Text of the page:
(usually with to) Obligated, especially financially.
Origin of indebted
Middle English endettedfrom Old French endettepast participle ofendetterto obligeen-causative pref.en–1dettedebtdebt
American Heritage Dictionary of the English Language, 5th Edition
Indebted Sentence Examples
However much Walton was indebted to his helpers.
peopled entirely by merchants and tradesmen, and is wholly indebted for its present size and importance to its commercial prosperity.
The marriage took place in the autumn of 1709, and on February 9, 1710/1, was born at his house at Reigate, in Surrey, his only child and heir, the fourth earl, to whose manuscript accounts we are in great part indebted for the details of his father's life.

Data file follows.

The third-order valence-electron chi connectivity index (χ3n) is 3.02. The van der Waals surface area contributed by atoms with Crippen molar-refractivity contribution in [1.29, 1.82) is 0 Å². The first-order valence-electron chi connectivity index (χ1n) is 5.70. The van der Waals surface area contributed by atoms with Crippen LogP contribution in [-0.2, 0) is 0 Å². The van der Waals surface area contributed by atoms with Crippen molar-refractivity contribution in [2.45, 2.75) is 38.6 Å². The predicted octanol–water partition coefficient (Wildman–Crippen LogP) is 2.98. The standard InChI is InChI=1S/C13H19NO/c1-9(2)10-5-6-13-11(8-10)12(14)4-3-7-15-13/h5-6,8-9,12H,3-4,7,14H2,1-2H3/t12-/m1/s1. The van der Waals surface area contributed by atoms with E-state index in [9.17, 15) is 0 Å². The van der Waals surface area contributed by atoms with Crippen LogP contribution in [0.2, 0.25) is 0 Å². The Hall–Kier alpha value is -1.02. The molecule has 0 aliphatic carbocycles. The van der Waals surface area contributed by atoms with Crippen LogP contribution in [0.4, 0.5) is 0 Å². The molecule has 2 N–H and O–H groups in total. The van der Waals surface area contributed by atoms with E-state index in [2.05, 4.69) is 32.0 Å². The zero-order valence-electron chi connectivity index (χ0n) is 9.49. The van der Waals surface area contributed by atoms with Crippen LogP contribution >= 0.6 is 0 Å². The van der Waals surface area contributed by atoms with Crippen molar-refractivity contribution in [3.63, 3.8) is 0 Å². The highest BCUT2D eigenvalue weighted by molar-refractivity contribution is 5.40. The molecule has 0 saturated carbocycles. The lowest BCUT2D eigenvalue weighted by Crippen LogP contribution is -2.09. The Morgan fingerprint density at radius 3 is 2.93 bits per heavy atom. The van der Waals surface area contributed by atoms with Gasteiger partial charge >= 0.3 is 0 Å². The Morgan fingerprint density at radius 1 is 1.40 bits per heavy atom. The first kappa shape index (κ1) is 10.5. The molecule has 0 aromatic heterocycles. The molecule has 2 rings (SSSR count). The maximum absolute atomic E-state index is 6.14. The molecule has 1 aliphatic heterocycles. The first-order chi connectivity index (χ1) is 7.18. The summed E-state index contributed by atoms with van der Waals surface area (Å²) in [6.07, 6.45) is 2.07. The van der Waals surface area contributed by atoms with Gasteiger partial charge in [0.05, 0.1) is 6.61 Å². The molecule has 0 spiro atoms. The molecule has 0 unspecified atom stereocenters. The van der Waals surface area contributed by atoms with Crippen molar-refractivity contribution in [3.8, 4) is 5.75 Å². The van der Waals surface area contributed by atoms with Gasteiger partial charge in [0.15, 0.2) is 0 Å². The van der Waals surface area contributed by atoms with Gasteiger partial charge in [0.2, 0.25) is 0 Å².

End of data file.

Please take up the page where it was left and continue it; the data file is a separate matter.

The `EAXnvucwv OEpairEvruo lraen,uhTwv (De Curandis Graecorum Affectionibus) - written before 438 - is of an historical and apologetic character, very largely indebted to Clement of Alexandria and Eusebius; it aims at showing the advantages of Christianity as compared with " the moribund but still militant " Hellenism of the day, and deals with the assaults of pagan adversaries.
In 1746 and 1748 he published in the Memoirs of the Academy of Berlin "Recherches sur le calcul integral," a branch of mathematical science which is greatly indebted to him.